Molar pregnancy can be extremely distressing. There is no right or wrong way to feel but many people say that it is very upsetting, confusing and sometimes frightening.
Your feelings after a molar pregnancy
Some common feelings are:
Shock and confusion
- at being told this wasn’t a miscarriage, but a molar pregnancy – something you’ve probably never heard of
- at the information you are able to find, which may be hard to understand.
I thought nothing could be more devastating than losing a baby, until a month later when they told me it was a partial molar pregnancy.
Fear and anxiety
- about the thought that you might have cancer (you almost certainly haven’t but the possibility can be very frightening)
- about what this means for the future, for you and for any future pregnancies.
I searched it on the internet and saw things about chemotherapy and was just so scared.
Loss and grief
- for the baby you were expecting, the baby who might have been.
Feeling ‘in limbo’ and unable to move on
- during follow-up and repeated blood and urine tests
- if you have to wait some months before trying again.
When I first realised I would have to wait (before trying again), I cried for about a week. Life seemed so unfair and to have no control over when I could try for a baby was awful.
Feeling alone and isolated
- especially as few people have heard of molar pregnancy and people around you may not understand what you’re going through.
Getting support after a molar pregnancy
Molar pregnancy can be a very difficult experience to go through. It can feel like a series of blows: first a miscarriage, then a diagnosis of molar pregnancy and the anxieties that go along with it, and then the period of follow-up.
It can feel as if you are stuck, that you can’t move on and begin to recover from your loss. And that’s especially true if you have to wait longer than you want before trying again. You may feel very alone, that others simply don’t understand what you’re going through.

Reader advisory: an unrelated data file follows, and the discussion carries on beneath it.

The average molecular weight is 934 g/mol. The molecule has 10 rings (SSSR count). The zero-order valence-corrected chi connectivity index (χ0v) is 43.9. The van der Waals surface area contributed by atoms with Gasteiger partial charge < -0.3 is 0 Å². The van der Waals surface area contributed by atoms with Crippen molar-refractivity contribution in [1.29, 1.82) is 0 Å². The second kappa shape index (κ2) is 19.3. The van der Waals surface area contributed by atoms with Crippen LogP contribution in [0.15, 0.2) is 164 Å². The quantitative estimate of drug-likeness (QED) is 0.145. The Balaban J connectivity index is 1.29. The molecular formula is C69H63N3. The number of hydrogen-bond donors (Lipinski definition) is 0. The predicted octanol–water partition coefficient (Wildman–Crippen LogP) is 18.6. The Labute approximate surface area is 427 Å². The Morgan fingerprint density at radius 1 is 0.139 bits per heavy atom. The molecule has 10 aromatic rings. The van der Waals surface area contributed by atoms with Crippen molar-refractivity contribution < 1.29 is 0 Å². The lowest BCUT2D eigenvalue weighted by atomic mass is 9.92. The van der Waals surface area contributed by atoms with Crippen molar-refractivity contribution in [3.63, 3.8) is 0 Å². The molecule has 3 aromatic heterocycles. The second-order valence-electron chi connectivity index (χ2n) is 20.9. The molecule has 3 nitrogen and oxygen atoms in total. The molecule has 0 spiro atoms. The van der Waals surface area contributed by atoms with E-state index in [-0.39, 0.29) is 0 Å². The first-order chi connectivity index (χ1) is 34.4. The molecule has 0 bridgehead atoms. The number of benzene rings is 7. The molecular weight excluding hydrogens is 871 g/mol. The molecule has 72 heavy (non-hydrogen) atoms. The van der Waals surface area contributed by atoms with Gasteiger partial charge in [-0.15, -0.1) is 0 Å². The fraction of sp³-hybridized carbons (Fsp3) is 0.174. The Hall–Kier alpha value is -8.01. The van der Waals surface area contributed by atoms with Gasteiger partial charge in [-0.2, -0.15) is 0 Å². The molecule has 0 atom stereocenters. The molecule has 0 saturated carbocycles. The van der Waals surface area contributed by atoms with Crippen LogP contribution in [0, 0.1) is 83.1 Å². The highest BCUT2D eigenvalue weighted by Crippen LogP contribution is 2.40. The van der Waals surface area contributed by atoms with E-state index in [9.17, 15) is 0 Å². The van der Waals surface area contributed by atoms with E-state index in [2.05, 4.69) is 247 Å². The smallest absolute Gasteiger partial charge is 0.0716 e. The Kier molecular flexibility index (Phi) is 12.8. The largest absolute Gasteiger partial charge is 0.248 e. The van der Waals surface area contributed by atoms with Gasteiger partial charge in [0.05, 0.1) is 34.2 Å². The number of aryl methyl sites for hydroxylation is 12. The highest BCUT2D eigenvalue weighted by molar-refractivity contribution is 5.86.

Whatever your feelings and anxieties, you don’t have to bear them alone. The molar pregnancy follow-up centres – Charing Cross in London, Weston Park in Sheffield and Ninewells in Dundee – either have or hope to have specialist counselling available to their patients. We have a monthly Zoom support group for people who are affected by molar pregnancy but who don’t need treatment: just contact email@example.com for the next date and the meeting link.
As a couple, we attended the online molar pregnancy support group. Attending helped us navigate our rollercoaster of emotions after the news of our miscarriage and molar pregnancy. Others also shared their personal journeys and feelings. It was a relief to know that how we felt was valid and normal.
In addition, our online forum, has a dedicated board for molar pregnancy. We have a number of people who have shared their stories here. And www.molarpregnancy.co.uk offers a ‘community’ for sharing stories which can make you feel less alone.
You’ll find more details of all the Miscarriage Association’s support services here.